I was raised in the tranquil, spacious, sometimes ghostly-empty city of Adelaide, Australia. Like many activists, there was something easy, privileged, even boring about my upbringing that made me determined to work with people at the other end of the scale.
So I find myself now working as a human rights activist with the International Solidatiry Movement (ISM), in Palestine. ISM supports Palestinian civil and human rights, and provides an international presence wherever Palestinians are practising non-violent resistance to the military occupation.
One of the villages regularly visited by workers from the ISM is a place called Iraq Burin (no relation), in the northern West Bank, near Nablus. Every village here seems to have a story, and Iraq Burin's is quite unhappy. In brief: a Settlement was built nearby, and the Settlers there are especially radical. In the last couple of years, the people of Iraq Burin have been attacked by Settlers while cultivating the land only metres from their village. The Israeli Army were called in, not to protect Palestinians from the attacks, but instead to push back the Palestinian villagers, who are automatically treated as the guilty party in any conflict.
Since that time the villagers have struggled to work the land, as they are still unprotected from Settler violence. There is also an Army base at the top of the valley, and each Saturday the soldiers send a unit down to the slope facing the village. The villagers go out to meet the soldiers, chanting and waving flags (and hiding handfuls of stones), asserting their right to cultivate their land.
Three months ago, the pressure on the village was horrifically increased. After the regular demonstration of March 20, an Israeli army jeep entered the village from the other side. The soldiers fired live ammunition at the first two youths they came across, killing both of them. They then left the village. Accurate details of this random military murder were only available because of ISM's regular visits to the village.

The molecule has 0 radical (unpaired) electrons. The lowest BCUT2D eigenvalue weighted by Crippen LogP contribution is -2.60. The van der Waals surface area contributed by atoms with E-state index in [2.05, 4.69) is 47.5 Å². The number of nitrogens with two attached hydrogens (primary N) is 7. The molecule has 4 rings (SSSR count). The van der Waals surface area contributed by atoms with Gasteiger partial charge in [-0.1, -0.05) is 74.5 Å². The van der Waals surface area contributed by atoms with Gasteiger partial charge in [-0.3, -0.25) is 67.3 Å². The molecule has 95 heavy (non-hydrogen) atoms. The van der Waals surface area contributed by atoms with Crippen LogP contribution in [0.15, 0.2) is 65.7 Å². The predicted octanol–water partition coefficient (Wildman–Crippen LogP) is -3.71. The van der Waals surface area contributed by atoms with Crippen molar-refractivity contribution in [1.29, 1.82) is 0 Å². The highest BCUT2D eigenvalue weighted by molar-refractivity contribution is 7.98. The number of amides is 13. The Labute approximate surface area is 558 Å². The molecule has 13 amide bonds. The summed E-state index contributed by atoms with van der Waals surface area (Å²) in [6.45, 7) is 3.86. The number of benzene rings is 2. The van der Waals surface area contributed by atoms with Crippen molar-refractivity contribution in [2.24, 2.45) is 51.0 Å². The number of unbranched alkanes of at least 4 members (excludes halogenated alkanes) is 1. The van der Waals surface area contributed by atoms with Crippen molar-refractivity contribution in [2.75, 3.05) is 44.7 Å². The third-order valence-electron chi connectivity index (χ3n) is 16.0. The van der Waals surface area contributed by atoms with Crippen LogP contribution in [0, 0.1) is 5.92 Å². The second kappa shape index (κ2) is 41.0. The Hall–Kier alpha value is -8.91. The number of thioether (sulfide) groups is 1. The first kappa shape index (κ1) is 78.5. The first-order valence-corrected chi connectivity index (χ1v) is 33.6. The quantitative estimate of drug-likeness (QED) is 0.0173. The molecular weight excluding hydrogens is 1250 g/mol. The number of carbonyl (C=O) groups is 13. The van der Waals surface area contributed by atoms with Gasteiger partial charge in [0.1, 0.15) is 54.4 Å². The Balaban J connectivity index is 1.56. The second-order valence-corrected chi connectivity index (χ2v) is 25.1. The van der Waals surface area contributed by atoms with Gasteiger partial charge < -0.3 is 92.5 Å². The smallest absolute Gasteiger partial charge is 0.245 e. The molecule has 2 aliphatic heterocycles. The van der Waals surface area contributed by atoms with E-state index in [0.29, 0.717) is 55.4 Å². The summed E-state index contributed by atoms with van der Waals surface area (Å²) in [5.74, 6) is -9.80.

The shootings were probably intended to cow the village into submission, but the following Saturday, and all Saturdays since, the people of Iraq Burin have continued to walk out onto their land. Workers from ISM visit the village on Saturdays, making it clear to soldiers that internationals are present, and that their actions will be documented and disseminated.
This Saturday myself and another ISM volunteer travelled to Nablus, where we found a van going to Iraq Burin. However just after we got into the van, a man leant through the window and excitedly told the driver something about "jaish": the Army were blocking the road to the village. Animated argument followed, and eventually we communicated to the driver that we still wanted to go in the van, but that we should be let out before the army roadblock. The soldiers would certainly not let internationals through to the village.
The van took us up a hill towards the village, then at a certain point it stopped and let us out. A Palestinian teenager got out with us, to show us a path across the hills. The walk would have been beautiful, if we weren't so nervous about the soldiers on the other side of the hill.
In Iraq Burin, we find the children of the village already busy, laying large stones on the road to slow down an Army invasion. An older man approaches the van and starts admonishing the teenagers: I ask for translation, and it seems they have some disagreement about whether they should continue to protest or not. Some of the older people think that the deaths are too high a price to pay. But the teenagers disagree, and indeed it seems that most people in the village are not willing to surrender their right to protest.